After Hurricanes Harvey, Irma, and Maria, I decided I’d had enough. I couldn’t sit on the sidelines anymore. Harvey impacted a community I’d worked in, and I also had friends affected by the storm. In addition, Irma and Maria had impacted places where I was stationed. It got to a point where donating money to an organization wasn’t filling my desire to help.
I’d heard about Team Rubicon before and wanted to make a difference in any way I could. So I signed up to join. I arrived in Wharton, TX ready to “Kick-Ass and Get Shit Done.” While conducting damage assessments, I realized many of the people in the community were doing all they could to just get back to normalcy.
I was amazed and, at times, overwhelmed by their gratitude for a team of strangers from across the country just rolling in to help this small rural town.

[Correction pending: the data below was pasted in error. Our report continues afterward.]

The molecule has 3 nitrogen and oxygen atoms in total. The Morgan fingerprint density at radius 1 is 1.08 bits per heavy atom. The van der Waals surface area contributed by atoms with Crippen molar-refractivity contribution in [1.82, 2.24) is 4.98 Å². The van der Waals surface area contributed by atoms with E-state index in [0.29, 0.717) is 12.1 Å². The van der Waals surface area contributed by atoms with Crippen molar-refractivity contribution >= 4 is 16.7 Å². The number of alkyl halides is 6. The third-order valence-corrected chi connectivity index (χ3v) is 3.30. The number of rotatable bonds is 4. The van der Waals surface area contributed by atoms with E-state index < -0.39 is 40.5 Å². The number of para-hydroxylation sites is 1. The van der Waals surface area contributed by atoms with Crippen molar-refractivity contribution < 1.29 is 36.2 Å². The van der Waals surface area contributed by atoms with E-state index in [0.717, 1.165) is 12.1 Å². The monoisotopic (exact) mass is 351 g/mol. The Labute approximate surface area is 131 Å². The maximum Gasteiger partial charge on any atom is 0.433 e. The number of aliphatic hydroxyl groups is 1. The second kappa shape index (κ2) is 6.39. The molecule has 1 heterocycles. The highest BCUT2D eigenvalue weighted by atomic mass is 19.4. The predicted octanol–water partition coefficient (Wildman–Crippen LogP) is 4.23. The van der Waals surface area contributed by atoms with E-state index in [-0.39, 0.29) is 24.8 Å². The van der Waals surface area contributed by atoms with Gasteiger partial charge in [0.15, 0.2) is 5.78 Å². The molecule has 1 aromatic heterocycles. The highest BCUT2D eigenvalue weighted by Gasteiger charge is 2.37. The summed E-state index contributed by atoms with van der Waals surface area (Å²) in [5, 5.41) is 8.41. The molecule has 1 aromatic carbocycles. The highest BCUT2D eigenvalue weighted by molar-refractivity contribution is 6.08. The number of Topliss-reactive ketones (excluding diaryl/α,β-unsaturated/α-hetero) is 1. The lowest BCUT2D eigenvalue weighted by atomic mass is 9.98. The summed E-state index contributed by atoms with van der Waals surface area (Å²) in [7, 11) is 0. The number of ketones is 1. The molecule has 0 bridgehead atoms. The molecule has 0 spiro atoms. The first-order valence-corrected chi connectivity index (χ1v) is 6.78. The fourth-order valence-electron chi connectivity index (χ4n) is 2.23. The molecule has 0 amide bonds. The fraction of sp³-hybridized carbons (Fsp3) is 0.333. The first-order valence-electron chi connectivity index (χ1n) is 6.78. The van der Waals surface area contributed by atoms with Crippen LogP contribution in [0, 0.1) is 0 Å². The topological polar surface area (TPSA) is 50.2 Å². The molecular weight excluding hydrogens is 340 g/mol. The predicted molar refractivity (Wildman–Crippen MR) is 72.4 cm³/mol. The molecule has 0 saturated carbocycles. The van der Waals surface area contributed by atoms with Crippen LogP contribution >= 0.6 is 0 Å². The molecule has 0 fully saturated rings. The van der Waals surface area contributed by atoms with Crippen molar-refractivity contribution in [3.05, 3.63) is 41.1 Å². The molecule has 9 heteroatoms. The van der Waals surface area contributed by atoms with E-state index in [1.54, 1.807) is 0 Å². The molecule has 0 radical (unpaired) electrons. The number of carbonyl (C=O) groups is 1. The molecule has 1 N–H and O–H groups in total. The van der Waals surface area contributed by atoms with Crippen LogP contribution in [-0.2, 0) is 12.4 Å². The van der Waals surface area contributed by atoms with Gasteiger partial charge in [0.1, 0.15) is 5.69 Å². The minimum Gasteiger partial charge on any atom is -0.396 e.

Even as the town was recovering, we – the “aid providers” – were being housed, fed, and taken care of by this community. My faith in America and the world was being restored. We had Australians, Canadians, Norwegians, and a whole beautiful stew of Americans working hard. I remember my conversation with a lady working to get the community center back in operation, and while we agreed we experience challenges, in the end, rich, poor, black, white, young or old – we were all human.
It really hits you when a man is thanking you for taking his 58-year-old home down to its studs. Before Team Rubicon, he didn’t know how he would rebuild or even where he would live. We helped him find those answers.
Since I left the Coast Guard, people have asked me what I miss the most. I always tell them the camaraderie. After taking part in Operation Hard Hustle, I realized I also missed the mission and sense of accomplishment. But now I’m part of a new unit, I have a new mission, and I’ve found that camaraderie I was missing.